Losing some vision can make for shopping challenges. Here are a few mishaps that Hadley members have run into. Have your own to share? Email us at podcast@HadleyHelps.org
Vision Loss Bloopers: Shopping Mishaps
Presented by Ricky Enger
Ricky Enger: Welcome to Hadley Presents. I'm your host, Ricky Enger, inviting you to sit back, relax, and enjoy a conversation with the experts. In this episode, Hadley's Chief Innovation Officer, Doug Walker, joins us for Vision Bloopers Shopping Edition. Welcome to the show, Doug.
Douglas Walker: Hey, Ricky. It is going to be a lot of fun today.
Ricky Enger: Oh, my gosh, yeah. Be prepared for lots of laughter. We had a staff edition of Vision Bloopers, and Doug, you were on that as well. We told some funny stories and invited people to share their own bloopers, because we know that these things happen and you can either feel embarrassed and wish it had never happened, or you find a way to chuckle about it. You may not be able to chuckle about it immediately, but you get there eventually.
Douglas Walker: Not at first, right? Yeah. You do get that initial, "Oh, I hope no one saw that," or heard that, or whatever, but then, later on, when you're talking with other people ... I think that's what today is going to be all about.
Ricky Enger: Yes. That's it exactly.
Douglas Walker: A lot of fun.
Ricky Enger: I know that we had so many bloopers shared that we actually had to divide them into categories, which is really, really cool.
Douglas Walker: That is awesome. Does that mean we're going to get to do this more than once, I hope?
Ricky Enger: I certainly hope so, yes.
Douglas Walker: Yeah. I hope so. That'll be fun.
Ricky Enger: Today's subject of bloopers is going to be shopping. These are things that happen when you're shopping or headed to the store or leaving the store, or just any number of things can go wrong when you are out and about shopping.
Douglas Walker: Anything and everything, right?
Ricky Enger: Oh, my gosh, yes. And I'm sure we could have parts one, two, and three on just shopping, and that would just be mine.
Douglas Walker: Yeah. That's what I was going to say, you and I could probably fill up several episodes.
Ricky Enger: Well, thankfully, we don't have to because we’ve had so many responses that we are delighted to share with people. Now some of these are spoken directly by the people themselves, and some of them Ed Haines was gracious enough to read for us. We're going to hear multiple voices on this one. And, yeah, I figure why listen to us babble on and on, why don't we jump right into the bloopers?
First up, we have Carol.
Carol: Hi, Ricky, Carol Mackey calling from Maine, and I love the idea of blind bloopers. Oh, my goodness, it makes me chuckle just thinking about it, and I have a couple, one in particular. Last fall, I believe it was, I went into a small gift store with a friend, and she was looking around and I was standing, I don't see well, so I was just standing, glancing around. When she was done shopping, she was going to check out. I was standing waiting for her and was just looking around, and next to me, I looked, saw a wonderful sweater. I thought, "Oh, what a beautiful sweater," reached over and started feeling the sweater. Well, the sweater turned around because the sweater was on someone, and the woman and I just started laughing, and she said, "Oh, you like my sweater?" We just were laughing, and that was the end of it. But it was just one of those things that happens, and it happens to us when our sight begins to go to hell in a hand basket. It happens.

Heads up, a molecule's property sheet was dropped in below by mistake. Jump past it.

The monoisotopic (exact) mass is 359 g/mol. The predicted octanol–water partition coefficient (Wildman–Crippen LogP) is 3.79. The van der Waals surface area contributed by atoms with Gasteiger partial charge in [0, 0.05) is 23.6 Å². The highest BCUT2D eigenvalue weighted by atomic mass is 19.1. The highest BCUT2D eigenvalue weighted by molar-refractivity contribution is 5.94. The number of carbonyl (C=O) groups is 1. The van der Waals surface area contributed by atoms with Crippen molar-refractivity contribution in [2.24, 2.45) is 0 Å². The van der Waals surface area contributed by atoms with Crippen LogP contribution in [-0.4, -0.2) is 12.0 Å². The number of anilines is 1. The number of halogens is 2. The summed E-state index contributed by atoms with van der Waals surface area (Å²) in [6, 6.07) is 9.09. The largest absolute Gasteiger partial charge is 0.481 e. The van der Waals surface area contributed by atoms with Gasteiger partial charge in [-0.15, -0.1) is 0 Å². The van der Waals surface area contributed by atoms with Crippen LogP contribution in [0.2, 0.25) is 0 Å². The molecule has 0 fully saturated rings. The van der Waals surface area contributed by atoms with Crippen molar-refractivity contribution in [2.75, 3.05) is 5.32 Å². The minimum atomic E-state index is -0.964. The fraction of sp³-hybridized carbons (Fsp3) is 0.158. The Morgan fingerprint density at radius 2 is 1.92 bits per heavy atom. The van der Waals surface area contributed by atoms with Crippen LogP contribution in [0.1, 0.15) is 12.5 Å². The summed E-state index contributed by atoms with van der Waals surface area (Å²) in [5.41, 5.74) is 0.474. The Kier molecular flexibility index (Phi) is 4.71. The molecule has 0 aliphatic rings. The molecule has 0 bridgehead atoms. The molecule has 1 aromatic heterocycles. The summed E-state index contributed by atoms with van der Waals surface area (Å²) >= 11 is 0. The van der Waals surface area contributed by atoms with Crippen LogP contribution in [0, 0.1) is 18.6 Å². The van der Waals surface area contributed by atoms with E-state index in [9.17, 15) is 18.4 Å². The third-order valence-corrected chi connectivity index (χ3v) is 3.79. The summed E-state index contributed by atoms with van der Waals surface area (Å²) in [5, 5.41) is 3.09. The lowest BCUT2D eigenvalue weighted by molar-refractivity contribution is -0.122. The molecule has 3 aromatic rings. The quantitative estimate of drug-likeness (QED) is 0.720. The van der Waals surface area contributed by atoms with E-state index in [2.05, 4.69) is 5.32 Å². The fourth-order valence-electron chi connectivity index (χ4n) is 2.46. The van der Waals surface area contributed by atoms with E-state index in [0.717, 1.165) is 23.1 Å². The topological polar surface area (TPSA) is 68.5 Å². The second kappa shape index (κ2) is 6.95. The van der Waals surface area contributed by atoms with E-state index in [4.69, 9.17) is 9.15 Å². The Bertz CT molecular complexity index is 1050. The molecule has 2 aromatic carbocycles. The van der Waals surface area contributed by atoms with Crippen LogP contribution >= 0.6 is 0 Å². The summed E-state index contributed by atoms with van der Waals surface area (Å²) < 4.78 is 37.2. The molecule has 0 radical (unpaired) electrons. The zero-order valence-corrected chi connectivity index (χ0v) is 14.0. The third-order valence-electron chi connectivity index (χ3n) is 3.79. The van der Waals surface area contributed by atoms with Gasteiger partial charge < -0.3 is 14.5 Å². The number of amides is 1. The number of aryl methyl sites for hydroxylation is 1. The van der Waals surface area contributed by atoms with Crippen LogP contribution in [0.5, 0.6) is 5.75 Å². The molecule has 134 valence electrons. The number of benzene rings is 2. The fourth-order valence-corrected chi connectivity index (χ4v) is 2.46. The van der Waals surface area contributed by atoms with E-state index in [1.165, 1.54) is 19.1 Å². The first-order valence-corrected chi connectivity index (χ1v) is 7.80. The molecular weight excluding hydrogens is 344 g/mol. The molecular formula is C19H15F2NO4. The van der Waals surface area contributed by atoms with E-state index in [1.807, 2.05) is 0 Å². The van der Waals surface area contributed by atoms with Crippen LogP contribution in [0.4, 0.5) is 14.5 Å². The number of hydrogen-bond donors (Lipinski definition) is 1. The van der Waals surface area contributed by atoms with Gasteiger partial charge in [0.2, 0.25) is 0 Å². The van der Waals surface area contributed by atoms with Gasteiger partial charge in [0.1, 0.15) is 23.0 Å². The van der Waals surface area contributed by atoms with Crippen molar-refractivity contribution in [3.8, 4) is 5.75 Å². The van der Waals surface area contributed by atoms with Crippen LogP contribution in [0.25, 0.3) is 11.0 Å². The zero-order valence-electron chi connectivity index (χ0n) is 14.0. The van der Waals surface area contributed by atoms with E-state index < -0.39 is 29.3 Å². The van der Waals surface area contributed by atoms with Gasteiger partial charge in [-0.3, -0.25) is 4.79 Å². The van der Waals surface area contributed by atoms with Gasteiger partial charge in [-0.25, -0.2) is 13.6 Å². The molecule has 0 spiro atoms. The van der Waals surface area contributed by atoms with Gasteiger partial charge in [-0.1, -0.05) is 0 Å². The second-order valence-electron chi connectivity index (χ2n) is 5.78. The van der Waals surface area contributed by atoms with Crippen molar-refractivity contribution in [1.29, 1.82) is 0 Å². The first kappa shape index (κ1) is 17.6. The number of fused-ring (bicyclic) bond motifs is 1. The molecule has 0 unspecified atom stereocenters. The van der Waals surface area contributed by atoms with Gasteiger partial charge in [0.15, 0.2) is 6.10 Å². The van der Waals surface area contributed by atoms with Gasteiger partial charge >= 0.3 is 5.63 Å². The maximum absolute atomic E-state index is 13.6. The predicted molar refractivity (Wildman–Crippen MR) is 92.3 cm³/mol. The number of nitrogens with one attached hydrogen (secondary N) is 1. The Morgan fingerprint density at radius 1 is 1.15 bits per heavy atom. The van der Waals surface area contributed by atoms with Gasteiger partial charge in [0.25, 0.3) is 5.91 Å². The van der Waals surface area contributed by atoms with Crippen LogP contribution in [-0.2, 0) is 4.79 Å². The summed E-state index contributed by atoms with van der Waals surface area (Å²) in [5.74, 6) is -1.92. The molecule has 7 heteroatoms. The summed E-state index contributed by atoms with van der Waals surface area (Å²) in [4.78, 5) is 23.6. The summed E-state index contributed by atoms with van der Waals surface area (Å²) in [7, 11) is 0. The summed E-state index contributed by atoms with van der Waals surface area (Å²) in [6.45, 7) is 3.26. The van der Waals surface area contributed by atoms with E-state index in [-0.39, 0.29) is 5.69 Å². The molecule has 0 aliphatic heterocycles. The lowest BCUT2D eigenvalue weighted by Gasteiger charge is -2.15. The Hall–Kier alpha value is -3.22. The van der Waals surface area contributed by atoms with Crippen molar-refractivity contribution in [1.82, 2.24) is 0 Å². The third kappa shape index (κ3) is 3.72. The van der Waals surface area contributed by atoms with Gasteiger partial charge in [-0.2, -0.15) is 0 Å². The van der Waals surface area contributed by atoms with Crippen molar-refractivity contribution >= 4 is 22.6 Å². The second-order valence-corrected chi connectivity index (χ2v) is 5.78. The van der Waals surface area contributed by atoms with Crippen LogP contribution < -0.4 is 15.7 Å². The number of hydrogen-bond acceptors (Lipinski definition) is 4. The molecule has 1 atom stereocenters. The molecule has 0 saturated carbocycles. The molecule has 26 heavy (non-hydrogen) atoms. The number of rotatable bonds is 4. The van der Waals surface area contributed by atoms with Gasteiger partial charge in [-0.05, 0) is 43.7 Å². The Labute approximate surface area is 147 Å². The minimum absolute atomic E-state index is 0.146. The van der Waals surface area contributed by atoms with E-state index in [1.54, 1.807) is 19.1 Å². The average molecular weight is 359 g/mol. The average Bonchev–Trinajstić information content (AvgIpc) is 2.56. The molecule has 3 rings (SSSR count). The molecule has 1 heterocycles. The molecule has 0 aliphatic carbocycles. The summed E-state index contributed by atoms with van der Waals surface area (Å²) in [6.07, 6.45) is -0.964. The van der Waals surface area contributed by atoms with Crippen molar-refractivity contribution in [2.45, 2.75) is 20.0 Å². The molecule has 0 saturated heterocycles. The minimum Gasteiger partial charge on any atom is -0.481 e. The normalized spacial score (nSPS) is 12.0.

Douglas Walker: Oh, wow.
Ricky Enger: Yes, it does. I have to say, at least she was saying something nice about the sweater. It wasn't-
Douglas Walker: That's true, "Ooh, this is really rough material. Who would buy something like that?" But it's really nice when people do notice, and they go along with it. That was really nice that the sweater actually had nice things to say.
Ricky Enger: Yes, when the sweater is able to laugh with you.
Douglas Walker: Exactly. Oh, that is great. I love that.
Ricky Enger: Next up, I'm sure lots of strange and funny things happen in Home Depot, and Jeff joins us to talk about a story that happened to him when he was shopping at Home Depot
Ed Haines: From Jeff. My blooper is Grandpa got lost at Home Depot. I was at Home Depot with my wife and my granddaughter. When we went into the store, my wife and I had to go to the restroom. She pulls the cart and I follow along, holding onto the handle. I had my cane folded up on top of the handle. I stopped to pull up my trousers, as my granddaughter calls them, and my wife, not knowing I let go of the cart, keeps going and makes a sharp right-hand turn to go to the restroom. And, after pulling up my trousers, I proceed to walk around Home Depot looking for my wife and granddaughter, who I lost. Luckily, I had my cane, so I was safe. But then my granddaughter comes up and asks, "Where's grandma?" But I didn't know where. My wife finds me, and we go to the restroom, laughing all the time about Grandpa getting lost in Home Depot, pulling up his trousers.
Douglas Walker: Oh, Ricky, I can't tell you how many times I have been lost in Home Depot or Lowe's, but usually mine's because I wander off to look at all the tools and everything. And the restrooms are always in different places, at the front of the store, at the back of the store, on the side, so anyway ...
Ricky Enger: Yeah. You never know where it's going to be.